Falcon Focus: Sophomore refuses to let her stature define or defeat her

April 2, 2018 — by Esha Lakhotia and Muthu Palaniappan

Growing up, sophomore Katrina Li learned that she could not let the condition of dwarfism dictate what people thought of her. Li felt that although she may feel like she was in the spotlight while she was in public, it was no reason for her to feel uncomfortable about her own body.

Dwarfism is a condition that affects the growth of bones and results in a short stature and other potential health complications. There are no medications to cure the condition, which can either be inherited or caused by a spontaneous mutation of certain genes. In Li’s case, it was the latter.

While she finds that she is still able to do many day-to-day activities like others, Li’s condition often proves to be an obstacle. For instance, she is unable to participate in certain contact sports or physical activities.

When she first started participating in PE, she faced a number of challenges. Though her teachers were understanding and modified workouts so that she could do them, she still struggled.

“I disliked playing in teams because it felt like I was always the person who slowed down the rest of the group because of my disadvantage, and I didn’t want to disappoint anyone,” Li said. “But the people in any teams that I was in were really supportive and they encouraged me to do my best even if we didn’t win.

But, as Li matured, she realized that she shouldn’t feel discouraged when playing sports. As long as she tried her best and pushed herself to do the best she can do, her contribution would be enough.  

“Some activities in PE are still challenging for me today, but I’ve learned how to handle them with support from others,” Li said.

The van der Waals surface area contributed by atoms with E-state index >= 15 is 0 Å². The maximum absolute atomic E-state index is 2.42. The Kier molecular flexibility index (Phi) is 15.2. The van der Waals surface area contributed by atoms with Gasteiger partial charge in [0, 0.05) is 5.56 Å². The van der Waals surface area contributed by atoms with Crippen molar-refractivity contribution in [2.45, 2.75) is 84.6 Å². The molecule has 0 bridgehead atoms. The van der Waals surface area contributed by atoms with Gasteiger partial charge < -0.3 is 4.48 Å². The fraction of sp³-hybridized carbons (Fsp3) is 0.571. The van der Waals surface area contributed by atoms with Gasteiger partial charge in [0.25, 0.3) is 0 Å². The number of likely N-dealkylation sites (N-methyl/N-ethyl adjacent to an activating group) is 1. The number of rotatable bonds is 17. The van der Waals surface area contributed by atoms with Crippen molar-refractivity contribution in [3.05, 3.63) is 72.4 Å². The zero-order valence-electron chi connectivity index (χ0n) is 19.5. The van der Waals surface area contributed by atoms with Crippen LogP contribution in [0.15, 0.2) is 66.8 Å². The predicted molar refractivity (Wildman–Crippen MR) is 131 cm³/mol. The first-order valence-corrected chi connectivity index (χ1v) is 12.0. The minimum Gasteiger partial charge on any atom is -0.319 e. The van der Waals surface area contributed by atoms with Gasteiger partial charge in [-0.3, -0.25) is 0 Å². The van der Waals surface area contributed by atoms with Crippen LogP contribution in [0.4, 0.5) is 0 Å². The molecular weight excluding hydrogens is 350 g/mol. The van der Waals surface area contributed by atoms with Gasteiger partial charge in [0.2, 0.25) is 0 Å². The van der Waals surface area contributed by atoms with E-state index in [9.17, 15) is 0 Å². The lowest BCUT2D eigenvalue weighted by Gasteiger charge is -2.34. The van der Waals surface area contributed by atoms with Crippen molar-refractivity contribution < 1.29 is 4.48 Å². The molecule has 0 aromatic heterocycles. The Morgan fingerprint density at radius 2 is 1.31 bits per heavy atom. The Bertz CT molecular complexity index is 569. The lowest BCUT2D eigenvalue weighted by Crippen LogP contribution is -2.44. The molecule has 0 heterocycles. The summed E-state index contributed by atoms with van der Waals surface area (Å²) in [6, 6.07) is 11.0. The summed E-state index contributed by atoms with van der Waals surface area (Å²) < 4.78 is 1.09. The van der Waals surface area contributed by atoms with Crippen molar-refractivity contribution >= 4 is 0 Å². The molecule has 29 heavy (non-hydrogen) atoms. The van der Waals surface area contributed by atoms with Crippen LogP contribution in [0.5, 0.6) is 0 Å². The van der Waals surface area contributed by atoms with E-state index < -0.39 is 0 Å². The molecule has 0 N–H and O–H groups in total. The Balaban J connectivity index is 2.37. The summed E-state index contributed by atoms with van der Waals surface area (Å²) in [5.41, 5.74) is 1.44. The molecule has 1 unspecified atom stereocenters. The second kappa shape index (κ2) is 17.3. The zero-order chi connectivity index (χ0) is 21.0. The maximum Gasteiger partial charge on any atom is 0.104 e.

Self-acceptance has been something she has had to learn.

“It was hard to go around in public with people staring and commenting behind my back,” Li said. “It made making friends a challenge for the first few years of school.”

However, as she grew older, Li realized that her condition was nothing to be ashamed about. Her parents played a big role in her journey of self-acceptance, as they always encouraged her to see herself in the best light and to embrace her differences.

Additionally, Li’s teachers and peers have been acceptive and kind.

One example occurred when one of her friends, sophomore Iris Chiu,  noticed Li couldn’t go on many of the rides during the eighth-grade field trip to Great America because of her stature and hung back to do activities with her that she was able to do. Li admits that even with such support from friends and family, her condition still gets to her sometimes.

“Even when I tell myself not to, I can’t help but feel different around other people or unfamiliar environments, especially in public,” Li said. “I make sure to be open and proactive, and approach people in a way that will make them feel at ease with me.”

Although Li sometimes feels like her friends may be embarrassed to hang out with her in public, she overcame her doubts after she realized her friends love and support her regardless of her condition.

“I am very appreciative of my friends and teachers who do understand my condition and fully support me,” Li said.

 

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